A social life is a difficult variable to ascertain in the dating versus marriage debate. It really all depends on your will. A single person may be very lonely and have no friends, while a married person might go out all the time with friends. Arguably, however, in terms of commitments, a single person only looks at their own schedule to participate in social activities. A married person might have to communicate or compromise with a spouse over certain social activities.
Money is another difficult variable to measure. On the one hand, marriage often leads to larger incomes, especially because of dual-incomes being pooled in. On the other hand, married couples do tend to lie in higher tax brackets. A news story by the US News & World Report detailed some of these issues and ruled that marriage, overall, yields higher cost savings than being single.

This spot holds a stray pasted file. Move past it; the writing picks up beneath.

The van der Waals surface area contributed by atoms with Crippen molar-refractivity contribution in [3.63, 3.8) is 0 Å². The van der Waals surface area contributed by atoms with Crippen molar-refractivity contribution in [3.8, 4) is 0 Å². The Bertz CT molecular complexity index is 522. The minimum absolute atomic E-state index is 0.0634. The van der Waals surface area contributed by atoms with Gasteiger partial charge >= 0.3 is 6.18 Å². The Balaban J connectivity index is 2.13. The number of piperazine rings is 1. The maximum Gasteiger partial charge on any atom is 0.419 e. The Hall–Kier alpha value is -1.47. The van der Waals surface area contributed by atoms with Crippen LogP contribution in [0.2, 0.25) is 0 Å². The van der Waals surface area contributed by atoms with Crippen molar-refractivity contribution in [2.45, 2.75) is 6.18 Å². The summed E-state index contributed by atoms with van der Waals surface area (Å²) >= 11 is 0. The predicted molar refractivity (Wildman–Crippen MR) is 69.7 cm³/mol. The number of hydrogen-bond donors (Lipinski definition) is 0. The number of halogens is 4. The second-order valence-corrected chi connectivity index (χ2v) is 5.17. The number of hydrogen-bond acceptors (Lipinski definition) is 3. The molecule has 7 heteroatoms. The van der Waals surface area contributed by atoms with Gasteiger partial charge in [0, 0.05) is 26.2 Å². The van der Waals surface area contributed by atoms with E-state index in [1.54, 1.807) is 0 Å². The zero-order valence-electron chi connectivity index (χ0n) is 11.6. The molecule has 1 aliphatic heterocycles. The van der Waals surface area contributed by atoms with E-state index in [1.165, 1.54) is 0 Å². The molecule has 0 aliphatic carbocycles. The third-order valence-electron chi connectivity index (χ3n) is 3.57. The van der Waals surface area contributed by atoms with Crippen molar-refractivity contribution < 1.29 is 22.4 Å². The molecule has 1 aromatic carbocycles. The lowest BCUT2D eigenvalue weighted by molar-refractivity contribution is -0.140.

As a general rule, one can argue that personal growth is attained in either dating or marriage. However, the growth is a bit different. The personal growth experienced by dating may come from meeting new people, experiencing new things and focusing entirely on your own self-interest. Personal growth through a marriage is fulfilling by having a partner for the rest of your life who can be there as your best friend and spiritual adviser.
Like many of the pros or cons listed, the general positive aspect of a marriage is that you are with someone, especially someone who loves you. You can grow old with that person and create a family and network of friends. Dating may be personally fulfilling for a good aspect of your life, but to never have a consistent partner who you can share intimate moments with may be lonely at times.